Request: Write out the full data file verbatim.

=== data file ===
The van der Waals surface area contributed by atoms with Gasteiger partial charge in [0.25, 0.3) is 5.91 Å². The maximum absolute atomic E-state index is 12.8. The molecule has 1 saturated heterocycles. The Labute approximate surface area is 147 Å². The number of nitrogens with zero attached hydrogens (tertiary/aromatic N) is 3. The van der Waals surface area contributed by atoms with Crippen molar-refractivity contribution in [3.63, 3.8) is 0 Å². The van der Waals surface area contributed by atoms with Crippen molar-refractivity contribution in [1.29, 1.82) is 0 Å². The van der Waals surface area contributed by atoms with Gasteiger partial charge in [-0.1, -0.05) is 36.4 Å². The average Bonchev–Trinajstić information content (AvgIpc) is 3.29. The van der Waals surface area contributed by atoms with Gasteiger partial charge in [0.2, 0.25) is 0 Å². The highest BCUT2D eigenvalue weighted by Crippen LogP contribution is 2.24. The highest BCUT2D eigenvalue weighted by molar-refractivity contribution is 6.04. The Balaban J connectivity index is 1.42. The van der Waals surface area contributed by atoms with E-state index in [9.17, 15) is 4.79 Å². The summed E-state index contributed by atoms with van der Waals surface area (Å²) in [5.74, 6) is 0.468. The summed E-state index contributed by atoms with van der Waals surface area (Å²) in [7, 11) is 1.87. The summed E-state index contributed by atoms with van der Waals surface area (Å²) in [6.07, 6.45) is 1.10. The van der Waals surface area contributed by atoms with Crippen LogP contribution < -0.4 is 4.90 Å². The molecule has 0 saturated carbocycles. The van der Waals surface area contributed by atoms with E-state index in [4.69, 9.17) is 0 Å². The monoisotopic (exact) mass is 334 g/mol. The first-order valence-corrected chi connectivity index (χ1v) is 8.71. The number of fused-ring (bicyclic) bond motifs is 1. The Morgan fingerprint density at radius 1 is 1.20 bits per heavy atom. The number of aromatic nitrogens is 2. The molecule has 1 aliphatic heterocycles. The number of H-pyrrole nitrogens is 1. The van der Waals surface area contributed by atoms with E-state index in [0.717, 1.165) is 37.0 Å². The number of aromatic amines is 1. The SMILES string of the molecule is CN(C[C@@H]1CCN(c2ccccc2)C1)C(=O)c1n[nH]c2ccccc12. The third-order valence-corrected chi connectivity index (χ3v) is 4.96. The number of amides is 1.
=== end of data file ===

The van der Waals surface area contributed by atoms with Gasteiger partial charge in [0.25, 0.3) is 5.91 Å². The maximum absolute atomic E-state index is 12.8. The molecule has 1 saturated heterocycles. The Labute approximate surface area is 147 Å². The number of nitrogens with zero attached hydrogens (tertiary/aromatic N) is 3. The van der Waals surface area contributed by atoms with Crippen molar-refractivity contribution in [3.63, 3.8) is 0 Å². The van der Waals surface area contributed by atoms with Crippen molar-refractivity contribution in [1.29, 1.82) is 0 Å². The van der Waals surface area contributed by atoms with Gasteiger partial charge in [-0.1, -0.05) is 36.4 Å². The average Bonchev–Trinajstić information content (AvgIpc) is 3.29. The van der Waals surface area contributed by atoms with Gasteiger partial charge in [0.2, 0.25) is 0 Å². The highest BCUT2D eigenvalue weighted by Crippen LogP contribution is 2.24. The highest BCUT2D eigenvalue weighted by molar-refractivity contribution is 6.04. The Balaban J connectivity index is 1.42. The van der Waals surface area contributed by atoms with E-state index in [9.17, 15) is 4.79 Å². The summed E-state index contributed by atoms with van der Waals surface area (Å²) in [5.74, 6) is 0.468. The summed E-state index contributed by atoms with van der Waals surface area (Å²) in [7, 11) is 1.87. The summed E-state index contributed by atoms with van der Waals surface area (Å²) in [6.07, 6.45) is 1.10. The van der Waals surface area contributed by atoms with Crippen LogP contribution < -0.4 is 4.90 Å². The molecule has 0 saturated carbocycles. The van der Waals surface area contributed by atoms with E-state index in [4.69, 9.17) is 0 Å². The monoisotopic (exact) mass is 334 g/mol. The first-order valence-corrected chi connectivity index (χ1v) is 8.71. The number of fused-ring (bicyclic) bond motifs is 1. The Morgan fingerprint density at radius 1 is 1.20 bits per heavy atom. The number of aromatic nitrogens is 2. The molecule has 1 aliphatic heterocycles. The number of H-pyrrole nitrogens is 1. The van der Waals surface area contributed by atoms with E-state index in [0.717, 1.165) is 37.0 Å². The number of aromatic amines is 1. The SMILES string of the molecule is CN(C[C@@H]1CCN(c2ccccc2)C1)C(=O)c1n[nH]c2ccccc12. The third-order valence-corrected chi connectivity index (χ3v) is 4.96. The number of amides is 1.